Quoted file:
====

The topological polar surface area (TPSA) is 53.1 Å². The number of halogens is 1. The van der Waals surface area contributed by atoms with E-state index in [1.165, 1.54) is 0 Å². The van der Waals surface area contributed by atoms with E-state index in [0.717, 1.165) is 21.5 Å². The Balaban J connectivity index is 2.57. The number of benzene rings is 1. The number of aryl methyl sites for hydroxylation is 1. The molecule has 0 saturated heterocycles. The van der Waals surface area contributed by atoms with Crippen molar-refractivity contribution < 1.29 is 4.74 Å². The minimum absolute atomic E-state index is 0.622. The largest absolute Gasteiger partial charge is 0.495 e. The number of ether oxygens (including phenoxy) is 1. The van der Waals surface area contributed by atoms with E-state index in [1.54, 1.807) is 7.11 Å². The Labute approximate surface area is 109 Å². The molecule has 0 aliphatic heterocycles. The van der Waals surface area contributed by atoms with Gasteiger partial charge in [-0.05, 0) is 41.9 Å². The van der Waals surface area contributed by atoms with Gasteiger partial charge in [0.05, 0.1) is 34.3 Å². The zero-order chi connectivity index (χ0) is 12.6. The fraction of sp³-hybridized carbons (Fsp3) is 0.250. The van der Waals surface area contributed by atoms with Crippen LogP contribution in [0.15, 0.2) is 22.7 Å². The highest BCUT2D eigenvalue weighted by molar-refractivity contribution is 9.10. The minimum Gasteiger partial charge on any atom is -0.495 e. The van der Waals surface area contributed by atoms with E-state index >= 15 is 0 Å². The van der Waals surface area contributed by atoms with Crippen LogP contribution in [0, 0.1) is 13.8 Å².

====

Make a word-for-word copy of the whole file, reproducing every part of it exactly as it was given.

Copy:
The topological polar surface area (TPSA) is 53.1 Å². The number of halogens is 1. The van der Waals surface area contributed by atoms with E-state index in [1.165, 1.54) is 0 Å². The van der Waals surface area contributed by atoms with E-state index in [0.717, 1.165) is 21.5 Å². The Balaban J connectivity index is 2.57. The number of benzene rings is 1. The number of aryl methyl sites for hydroxylation is 1. The molecule has 0 saturated heterocycles. The van der Waals surface area contributed by atoms with Crippen molar-refractivity contribution < 1.29 is 4.74 Å². The minimum absolute atomic E-state index is 0.622. The largest absolute Gasteiger partial charge is 0.495 e. The number of ether oxygens (including phenoxy) is 1. The van der Waals surface area contributed by atoms with E-state index in [1.54, 1.807) is 7.11 Å². The Labute approximate surface area is 109 Å². The molecule has 0 aliphatic heterocycles. The van der Waals surface area contributed by atoms with Gasteiger partial charge in [-0.05, 0) is 41.9 Å². The van der Waals surface area contributed by atoms with Gasteiger partial charge in [0.05, 0.1) is 34.3 Å². The zero-order chi connectivity index (χ0) is 12.6. The fraction of sp³-hybridized carbons (Fsp3) is 0.250. The van der Waals surface area contributed by atoms with Crippen LogP contribution in [0.15, 0.2) is 22.7 Å². The highest BCUT2D eigenvalue weighted by molar-refractivity contribution is 9.10. The minimum Gasteiger partial charge on any atom is -0.495 e. The van der Waals surface area contributed by atoms with E-state index >= 15 is 0 Å². The van der Waals surface area contributed by atoms with Crippen LogP contribution in [0, 0.1) is 13.8 Å².